How to create Lottie animations for Xamarin
“Surprise and delight.” That phrase is uttered often around here, especially among our design team. We always strive to add surprise and delight to our projects — little details that make an app not only useful, but delightful to use. A useful app will be installed, but a delightful app is one that users love, which helps make our clients’ apps stand out from the competition in the crowded app stores. We aim to take the ordinary user experience and make it extraordinary.
One of the go-to app design techniques that can add a little surprise and delight is animation. But in software development, poorly executed animations can also be a UX killer. Applied too often, animations can make an app file bloated and cause terrible performance. That’s not the kind of “surprise” we’re after.
Lottie makes animations easy
Enter Lottie. Simply put, Lottie allows us to easily create complex animations with minimal overhead so apps can be still be lightning fast. Developed by the design team at Airbnb, Lottie is a library for iOS, Android and React Native that renders Adobe After Effects animations in real time, allowing apps to use animations as easily as they use static images.
Since we started creating Lottie animations a year ago, it’s made everyone’s job better. Without it, I used to create animations using Adobe After Effects and then export them to a .gif file or a large .mpg. Those files would require developers to painstakingly recreate the animation using code, something that could take days. On some projects, to avoid the potential of poor performance and the additional development time/expense, we would simply avoid using complex animations.
But now with Lottie, it’s pretty easy to export an animation to JSON that can be read by the Lottie library and dynamically run in an app. No sluggish app performance. And an animation that would previously take a developer days to implement can now be done in minutes.
Lottie animations work great across platforms, too. Our Xamarin developers have successfully used Lottie on several client projects, published on both Android and iOS. Here’s how to create Lottie animations for Xamarin projects in four easy steps.
Step 1: Create the illustration
The first step of creating a Lottie animation is to come up with a concept and create a storyboard of events in the animation. The animation is then drawn in Adobe Illustrator, with all elements as separate layers. Below is an early illustration concept for an app for one of our travel industry clients. The concept is to show a guest in a “delightful” state of relaxation, resting in a hammock between palm trees.
Step 2: Build the animation
After the illustration is complete, the files are imported into Adobe After Effects so they can be animated. When using Lottie for animations, it’s important to keep everything outside of After Effects Compositions (a container that can store multiple layers of video, audio, and text). If you use Compositions, the export process to Lottie will fail because the library needs to be able to read each individual layer and element inside the animation. During the animation process, you’ll also need to use only supported effects that can be read by the Lottie library. Because we were using Xamarin for cross-platform Android and iOS apps, we also had to make sure to only use supported features on both platforms.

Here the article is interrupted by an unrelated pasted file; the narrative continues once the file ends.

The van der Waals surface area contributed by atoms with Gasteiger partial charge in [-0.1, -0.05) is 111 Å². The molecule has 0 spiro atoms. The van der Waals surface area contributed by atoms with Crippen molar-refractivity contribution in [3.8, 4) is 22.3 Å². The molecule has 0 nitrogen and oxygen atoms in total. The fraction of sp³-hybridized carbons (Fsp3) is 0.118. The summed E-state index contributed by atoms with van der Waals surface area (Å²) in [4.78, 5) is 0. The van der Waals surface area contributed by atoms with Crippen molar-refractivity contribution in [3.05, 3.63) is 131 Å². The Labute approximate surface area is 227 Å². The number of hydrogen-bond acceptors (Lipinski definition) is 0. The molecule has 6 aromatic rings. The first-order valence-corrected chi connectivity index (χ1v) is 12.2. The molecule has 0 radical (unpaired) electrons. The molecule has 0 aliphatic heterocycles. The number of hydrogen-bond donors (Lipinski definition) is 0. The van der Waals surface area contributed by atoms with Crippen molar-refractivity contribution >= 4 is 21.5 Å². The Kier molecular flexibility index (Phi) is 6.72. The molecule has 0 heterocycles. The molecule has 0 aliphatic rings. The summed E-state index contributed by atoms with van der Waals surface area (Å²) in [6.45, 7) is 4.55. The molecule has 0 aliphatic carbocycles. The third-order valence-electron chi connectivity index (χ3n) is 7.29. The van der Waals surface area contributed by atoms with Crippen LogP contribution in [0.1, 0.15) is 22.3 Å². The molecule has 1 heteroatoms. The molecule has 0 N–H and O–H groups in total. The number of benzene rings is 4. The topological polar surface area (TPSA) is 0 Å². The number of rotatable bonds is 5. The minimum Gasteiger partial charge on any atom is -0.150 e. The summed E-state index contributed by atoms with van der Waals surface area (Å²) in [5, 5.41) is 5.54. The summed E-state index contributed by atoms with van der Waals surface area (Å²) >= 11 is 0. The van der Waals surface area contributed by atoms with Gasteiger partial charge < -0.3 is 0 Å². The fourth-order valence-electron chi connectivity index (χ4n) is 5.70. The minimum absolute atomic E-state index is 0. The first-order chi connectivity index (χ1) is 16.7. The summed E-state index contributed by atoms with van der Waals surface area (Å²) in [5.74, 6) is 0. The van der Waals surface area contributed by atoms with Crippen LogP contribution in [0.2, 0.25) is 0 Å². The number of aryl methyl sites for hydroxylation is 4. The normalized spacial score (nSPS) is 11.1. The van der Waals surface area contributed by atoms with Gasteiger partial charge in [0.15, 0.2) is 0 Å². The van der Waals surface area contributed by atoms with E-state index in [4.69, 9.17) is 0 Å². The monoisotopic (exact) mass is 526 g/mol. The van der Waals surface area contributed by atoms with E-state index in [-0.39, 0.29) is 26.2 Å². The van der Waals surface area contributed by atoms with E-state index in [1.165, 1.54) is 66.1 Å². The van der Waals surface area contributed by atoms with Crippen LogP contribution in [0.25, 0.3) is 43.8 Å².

I tried different ways to reproduce a somewhat lifelike movement of the hammock, including creating a physical model of a hammock to simulate the motion. The hammock itself wasn’t a complex shape but the movement had to appear three dimensional, even though the animation only takes place in two dimensions.
Step 3: Export the animation for Lottie
With our After Effects animation ready and with all the layers and elements organized, we were ready to export our animation. The key: a useful plugin for Lottie called Bodymovin. Bodymovin exports an After Effects animation into a JSON file. The JSON file then is loaded into the Lottie library. For each animation, a different file is added to the library.
Step 4: Test the Lottie animation in preview apps
After exporting the animation file it’s time to test it. When you use Lottie with Xamarin, you need to use different preview apps. We used LottiePreview to test the animation for iOS, Android and the web. Here are the links for the test applications:
Once we verified the animation in the preview apps, our happy hammock character was ready to be integrated into the client application. Our Xamarin developers added the Lottie library to the project and it was compiled for iOS and Android.
Easy as 1-2-3, right? Well, no, never
Like using any tool for the first time, we learned many things during our early work with Lottie.
- When we first started, the supported features wasn’t as robust as it is now — so we saw some of our animations fail during testing. The takeaway is to consult the list of features early and often — and test all along the way.
- We found that different versions of Android behaved inconsistently. For example, the Merge Paths effect didn’t work in Kit-Kat but did work in more recent versions of Android. We found a workaround. You can enable Merge Paths in Kit-Kat by adding the following line of code:
- Because Lottie is still pretty new, we’d recommend doing animation design and development in parallel. It’s crucial to identify issues with how the animation interfaces with the app early, so that you don’t encounter bigger problems later.
Surprise & delight
We saved a bunch of time by using Lottie with Xamarin, our preferred cross-platform development tool. But the best part? If we’d created this fairly complex animation as an .mpeg or .gif file, it would be between 1.5MB and 3MB. But when done as a Lottie JSON file, it was only 130KB.
That means our app will be that much faster, and that much more lovable.